The influence of those ideas drives the show to this day. 

On top of that, Bosner is usually credited with coming up with the name Austin City Limits. Arhos wanted a three-word title inspired by the movie Macon County Line; since Bosner’s weekly commute from Dallas saw him pass the “Austin City Limits” sign, “the image gradually merged in his mind with the music he heard during his nights in the clubs,” as Endres put it. “‘I’ve got the perfect title,’ he told Scafe.” Thus Bosner saved the show from being titled Hill Country Rain or Travis County Line, and an icon was born. 

Our condolences go out to his family, friends and industry colleagues. May he rest in peace. 

Paul Bosner on the set of Austin City Limits, 1974. Photo by Gary Bishop.
Featured News

RIP Foo Fighters’ Taylor Hawkins

Being a rock star is about more than just fame or charisma or importance – it’s even about more than talent. The real rock stars, the ones that last, that stay in the hearts and minds of fans for life, are also good human beings. There’s something to be said for cockiness and swagger, sure, especially when it’s married to genuine musical power – but it’s the nice guys that stick with us, that will always be remembered with respect and love.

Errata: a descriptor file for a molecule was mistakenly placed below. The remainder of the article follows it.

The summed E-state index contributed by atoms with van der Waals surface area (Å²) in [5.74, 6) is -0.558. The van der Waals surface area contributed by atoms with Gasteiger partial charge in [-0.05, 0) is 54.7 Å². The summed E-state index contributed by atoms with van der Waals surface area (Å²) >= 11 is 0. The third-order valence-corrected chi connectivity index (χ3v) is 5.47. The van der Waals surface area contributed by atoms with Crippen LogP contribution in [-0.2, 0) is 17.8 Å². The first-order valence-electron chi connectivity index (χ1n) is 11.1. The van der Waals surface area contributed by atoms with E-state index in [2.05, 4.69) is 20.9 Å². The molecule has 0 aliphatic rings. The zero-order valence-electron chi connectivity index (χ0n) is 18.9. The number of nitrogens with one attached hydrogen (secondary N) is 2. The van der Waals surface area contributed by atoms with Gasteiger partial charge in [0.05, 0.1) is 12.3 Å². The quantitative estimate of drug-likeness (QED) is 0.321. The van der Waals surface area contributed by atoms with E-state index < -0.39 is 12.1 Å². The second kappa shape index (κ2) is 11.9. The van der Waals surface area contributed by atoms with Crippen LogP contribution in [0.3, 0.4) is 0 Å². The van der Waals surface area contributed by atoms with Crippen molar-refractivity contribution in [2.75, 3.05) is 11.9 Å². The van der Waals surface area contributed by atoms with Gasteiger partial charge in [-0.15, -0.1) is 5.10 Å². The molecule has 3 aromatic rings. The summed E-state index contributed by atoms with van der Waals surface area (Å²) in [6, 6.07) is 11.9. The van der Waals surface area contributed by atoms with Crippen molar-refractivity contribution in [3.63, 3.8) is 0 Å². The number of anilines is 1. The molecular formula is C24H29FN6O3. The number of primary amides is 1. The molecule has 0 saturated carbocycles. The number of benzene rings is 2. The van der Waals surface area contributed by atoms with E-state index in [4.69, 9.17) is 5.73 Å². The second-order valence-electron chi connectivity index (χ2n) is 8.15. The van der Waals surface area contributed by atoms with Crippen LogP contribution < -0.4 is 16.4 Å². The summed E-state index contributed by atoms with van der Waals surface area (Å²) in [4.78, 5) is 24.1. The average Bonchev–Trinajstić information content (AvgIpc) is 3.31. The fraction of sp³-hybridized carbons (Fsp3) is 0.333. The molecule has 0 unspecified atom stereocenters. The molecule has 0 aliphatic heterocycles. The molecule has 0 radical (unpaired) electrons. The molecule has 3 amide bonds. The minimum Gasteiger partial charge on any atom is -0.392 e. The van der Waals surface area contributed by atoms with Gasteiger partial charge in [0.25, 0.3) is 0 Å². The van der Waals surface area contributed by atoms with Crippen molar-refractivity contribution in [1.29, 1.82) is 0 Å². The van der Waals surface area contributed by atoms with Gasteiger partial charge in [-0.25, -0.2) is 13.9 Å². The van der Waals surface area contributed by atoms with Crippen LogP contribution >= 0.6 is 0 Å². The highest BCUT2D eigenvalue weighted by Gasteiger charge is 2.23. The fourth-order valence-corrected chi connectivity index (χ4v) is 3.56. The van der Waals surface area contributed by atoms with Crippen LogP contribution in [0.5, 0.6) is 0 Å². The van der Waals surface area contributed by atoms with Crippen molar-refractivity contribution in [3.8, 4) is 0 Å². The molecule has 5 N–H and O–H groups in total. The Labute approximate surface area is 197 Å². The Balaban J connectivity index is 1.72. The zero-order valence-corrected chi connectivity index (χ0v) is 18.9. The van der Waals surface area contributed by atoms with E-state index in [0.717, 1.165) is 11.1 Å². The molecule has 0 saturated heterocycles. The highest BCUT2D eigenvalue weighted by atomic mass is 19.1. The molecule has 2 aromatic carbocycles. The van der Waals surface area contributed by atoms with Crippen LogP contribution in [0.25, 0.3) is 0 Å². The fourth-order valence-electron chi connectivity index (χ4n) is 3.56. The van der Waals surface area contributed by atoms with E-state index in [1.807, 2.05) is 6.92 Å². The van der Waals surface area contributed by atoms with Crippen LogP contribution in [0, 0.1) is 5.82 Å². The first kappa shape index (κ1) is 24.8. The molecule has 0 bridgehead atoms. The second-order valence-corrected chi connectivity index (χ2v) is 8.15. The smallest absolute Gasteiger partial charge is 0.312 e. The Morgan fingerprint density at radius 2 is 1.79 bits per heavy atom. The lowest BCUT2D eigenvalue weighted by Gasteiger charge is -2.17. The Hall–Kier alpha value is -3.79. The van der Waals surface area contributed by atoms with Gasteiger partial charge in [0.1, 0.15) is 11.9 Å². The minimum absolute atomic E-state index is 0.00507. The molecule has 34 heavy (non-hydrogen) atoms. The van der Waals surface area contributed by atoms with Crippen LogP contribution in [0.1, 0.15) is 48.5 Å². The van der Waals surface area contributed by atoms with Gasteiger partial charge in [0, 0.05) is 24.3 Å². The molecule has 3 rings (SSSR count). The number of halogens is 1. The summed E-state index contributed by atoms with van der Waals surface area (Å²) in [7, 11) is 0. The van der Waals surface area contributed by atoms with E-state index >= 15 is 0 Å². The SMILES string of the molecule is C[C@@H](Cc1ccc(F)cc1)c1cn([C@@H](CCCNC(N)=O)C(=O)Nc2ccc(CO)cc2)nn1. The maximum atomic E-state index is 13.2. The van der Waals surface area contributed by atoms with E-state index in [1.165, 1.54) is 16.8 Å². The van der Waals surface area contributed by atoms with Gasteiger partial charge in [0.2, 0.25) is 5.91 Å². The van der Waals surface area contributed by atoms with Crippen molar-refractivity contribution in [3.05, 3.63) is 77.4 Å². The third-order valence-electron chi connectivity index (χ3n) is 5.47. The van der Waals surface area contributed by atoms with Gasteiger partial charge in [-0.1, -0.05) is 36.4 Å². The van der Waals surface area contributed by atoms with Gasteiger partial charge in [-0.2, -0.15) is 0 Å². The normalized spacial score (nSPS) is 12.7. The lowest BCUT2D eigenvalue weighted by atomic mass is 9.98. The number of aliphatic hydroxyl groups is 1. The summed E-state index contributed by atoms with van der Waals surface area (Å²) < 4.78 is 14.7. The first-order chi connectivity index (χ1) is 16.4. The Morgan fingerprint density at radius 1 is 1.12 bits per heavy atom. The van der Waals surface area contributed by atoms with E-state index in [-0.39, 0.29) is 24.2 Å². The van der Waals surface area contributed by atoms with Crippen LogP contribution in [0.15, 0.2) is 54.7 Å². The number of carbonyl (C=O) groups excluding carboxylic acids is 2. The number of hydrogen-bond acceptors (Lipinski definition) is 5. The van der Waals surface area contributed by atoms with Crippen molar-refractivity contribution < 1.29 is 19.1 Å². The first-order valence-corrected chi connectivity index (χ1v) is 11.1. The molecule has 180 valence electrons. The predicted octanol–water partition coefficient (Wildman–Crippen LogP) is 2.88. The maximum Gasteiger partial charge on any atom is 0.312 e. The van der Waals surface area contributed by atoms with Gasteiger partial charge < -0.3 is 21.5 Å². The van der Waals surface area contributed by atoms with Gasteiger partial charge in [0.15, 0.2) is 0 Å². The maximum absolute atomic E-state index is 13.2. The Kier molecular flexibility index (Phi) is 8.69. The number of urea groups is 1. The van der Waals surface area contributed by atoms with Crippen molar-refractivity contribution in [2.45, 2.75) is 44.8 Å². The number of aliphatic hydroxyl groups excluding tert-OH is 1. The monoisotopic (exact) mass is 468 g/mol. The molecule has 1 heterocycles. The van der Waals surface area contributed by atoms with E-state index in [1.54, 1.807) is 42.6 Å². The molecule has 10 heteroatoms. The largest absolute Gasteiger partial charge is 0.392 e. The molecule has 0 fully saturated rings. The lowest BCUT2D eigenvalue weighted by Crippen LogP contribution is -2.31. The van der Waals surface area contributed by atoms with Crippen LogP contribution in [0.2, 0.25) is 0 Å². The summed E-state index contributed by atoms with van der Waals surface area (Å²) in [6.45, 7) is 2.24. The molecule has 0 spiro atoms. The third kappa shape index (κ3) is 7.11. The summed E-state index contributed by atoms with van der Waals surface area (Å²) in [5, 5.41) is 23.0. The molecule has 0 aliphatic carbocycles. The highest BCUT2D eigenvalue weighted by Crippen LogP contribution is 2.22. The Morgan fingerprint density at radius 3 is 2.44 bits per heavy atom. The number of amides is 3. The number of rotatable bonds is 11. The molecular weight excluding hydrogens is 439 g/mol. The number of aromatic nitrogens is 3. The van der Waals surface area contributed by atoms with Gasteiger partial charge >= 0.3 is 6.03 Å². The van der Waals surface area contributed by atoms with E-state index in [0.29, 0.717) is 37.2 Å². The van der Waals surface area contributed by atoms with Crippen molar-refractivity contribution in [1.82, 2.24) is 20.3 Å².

Taylor Hawkins drumming for Foo Fighters on ACL, 2008. Photo by Scott Newton.

Foo Fighters drummer Taylor Hawkins was one of those folks. We don’t just say this because of our interactions with him during the two ACL tapings we did with him and the rest of the Foos in 2008 and 2014. His wide smile in photographs, his good cheer onstage and in interviews, and the countless stories from fans and peers about the rays of sunshine he brought with him to any situation attest to that. His talent was, of course, undeniable – his skill on the drums (and other instruments) was matched only by his voracious appetite for all kinds of music. That made him versatile not only as a skinsbeater, but as a songwriter and performer in his own right, as anyone who’s heard his wideranging side projects Birds of Satan, Chevy Metal and Taylor Hawkins & the Coattail Riders can attest. And let’s not forget the Foos single “Cold Day in the Sun” and Concrete and Gold track “Sunday Rain”  – both songs on which he took the lead. 

Taylor Hawkins singing with the Foo Fighters on ACL, 2014.